The country’s tourism sector has been badly affected by the coronavirus outbreak. The occupancy rate of hotels has drastically dropped to less than 15 per cent and almost all bookings for the spring season have been cancelled. While the government has already halted issuing on-arrival visas, it has also suspended expeditions for this spring season. Amid this, the private sector is seeking support from the government to recover their losses. Sujan Dhungana and Arpana Ale Magar of The Himalayan Times caught up with tourism entrepreneurs Sunil Shakya and Shreejana Rana to talk about the impact of the virus on the tourism industry and measures that need to be adopted for the tourism fraternity to recover. Excerpts:
— Sunil Shakya, former president, Pacific Asia Travel Association Nepal Chapter
How has the coronavirus outbreak affected the country’s tourism sector?
The virus has not only affected Nepal but the entire global tourism sector at the moment. At the moment the only thing that we can do is deal with the situation as it develops. Globally and regionally, all the sectors, including airline companies and other manufacturing industries have been grossly affected. And it is a given fact that whenever there is any global problem, the first sector to be affected is the tourism industry. Most countries have restricted travel, many airports have been locked down and international borders are being closed. Due to this prevailing situation, the hotel industry in Nepal has been severely hit as bookings have been cancelled and the occupancy rate at the moment is a mere 10 per cent. People are scared to travel. Subsequently, the investments made by several hotels, especially with the Visit Nepal 2020 campaign in their plans, are at risk now. Our business has come down heavily and there is no hope for this spring season. We can just cross our fingers and hope things will be better in the next season if the virus is contained globally by June or July.
What can the government and private sector do to overcome this problem?
The major need today is awareness. As this is a health-based issue, we have to make people aware about coronavirus. At this moment we have to adopt a saying, ‘prevention is better than cure’. As the virus is related with sanitation and hygiene, both the government and private sector have to make sure that the people involved in this industry are aware about the disease. Different training and awareness programmes must be conducted to make people aware so that the service providers can provide their services responsibly. And, of course, preparations must be made well in advance for the industry to recover after the situation settles down.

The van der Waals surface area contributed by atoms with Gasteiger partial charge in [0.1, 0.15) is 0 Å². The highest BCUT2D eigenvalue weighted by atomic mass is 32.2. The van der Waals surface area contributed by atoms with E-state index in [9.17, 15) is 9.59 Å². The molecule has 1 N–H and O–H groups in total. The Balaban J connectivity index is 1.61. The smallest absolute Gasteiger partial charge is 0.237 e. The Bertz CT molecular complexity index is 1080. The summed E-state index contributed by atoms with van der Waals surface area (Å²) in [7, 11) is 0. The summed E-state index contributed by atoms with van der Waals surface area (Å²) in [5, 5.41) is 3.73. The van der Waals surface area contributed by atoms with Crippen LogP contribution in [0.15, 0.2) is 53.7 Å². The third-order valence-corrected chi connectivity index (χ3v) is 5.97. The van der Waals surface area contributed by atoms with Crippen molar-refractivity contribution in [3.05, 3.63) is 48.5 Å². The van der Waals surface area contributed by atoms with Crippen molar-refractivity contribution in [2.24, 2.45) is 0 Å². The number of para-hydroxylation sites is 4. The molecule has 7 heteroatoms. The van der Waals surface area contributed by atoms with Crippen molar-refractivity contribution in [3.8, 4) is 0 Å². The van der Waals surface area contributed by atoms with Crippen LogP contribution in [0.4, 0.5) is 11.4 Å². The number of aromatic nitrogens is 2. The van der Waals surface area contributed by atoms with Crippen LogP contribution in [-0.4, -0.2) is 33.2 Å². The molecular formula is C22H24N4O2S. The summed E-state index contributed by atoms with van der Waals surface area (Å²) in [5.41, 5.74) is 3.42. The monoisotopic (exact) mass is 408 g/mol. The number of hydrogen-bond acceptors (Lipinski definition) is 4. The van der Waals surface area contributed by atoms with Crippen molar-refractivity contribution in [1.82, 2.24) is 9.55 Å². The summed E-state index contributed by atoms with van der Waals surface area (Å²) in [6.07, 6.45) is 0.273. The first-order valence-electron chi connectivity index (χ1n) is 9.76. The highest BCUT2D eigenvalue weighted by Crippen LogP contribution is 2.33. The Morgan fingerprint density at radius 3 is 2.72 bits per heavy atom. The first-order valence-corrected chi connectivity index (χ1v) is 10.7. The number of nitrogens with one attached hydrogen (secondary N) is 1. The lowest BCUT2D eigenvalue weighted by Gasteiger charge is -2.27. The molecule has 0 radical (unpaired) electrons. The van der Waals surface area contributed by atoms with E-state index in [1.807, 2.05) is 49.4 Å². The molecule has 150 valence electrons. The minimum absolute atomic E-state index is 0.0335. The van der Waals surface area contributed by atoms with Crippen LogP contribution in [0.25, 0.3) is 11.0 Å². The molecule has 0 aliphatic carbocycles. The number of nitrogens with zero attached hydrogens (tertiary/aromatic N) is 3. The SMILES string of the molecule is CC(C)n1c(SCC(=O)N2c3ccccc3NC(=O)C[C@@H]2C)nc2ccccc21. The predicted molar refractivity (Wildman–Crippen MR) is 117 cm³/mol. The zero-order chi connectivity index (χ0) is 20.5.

If the virus in contained globally by June or July as you expect, how do you think can the industry recover its loss?
It is a very big challenge for both government and private sector. We do have many examples in our history of tourism sector being able to recover quickly from such incidents like after the decade-long Maoist insurgency and the devastating earthquake. However, the two incidents I just mentioned were local issues. Right now, it is a situation of a global pandemic. We have to realise that it is not only Nepal but the entire world that has been hit by the coronavirus and people are terrified to travel as it concerns their health. It is very difficult to give a specific answer to this question right now, as nobody knows how long the situation is going to prevail. However, we can think of promoting domestic tourism. Over the last couple of years, Nepalis have developed a penchant for travelling, so we can tap this trend for the recovery of the tourism sector. But having said that, we must be careful about taking the necessary precautionary measures.
Private sector is seeking government’s support to bring tour packages to promote domestic tourism. What is your take on this?
That definitely can be an option for us to promote our tourism sector. We could introduce packages that offer short trips to encourage domestic travel. One good idea could be offering trips for families that are located away from congested areas and we could provide special discounted rates for such packages. However, the government has to play a significant role to promote domestic tourism. If the government can take the initiative to mobilise civil servants, the domestic tourism sector can provide some relief to all stakeholders involved in tourism. There is a large number of civil servants in our country and if they could get paid leave to travel then that can help promote domestic tourism.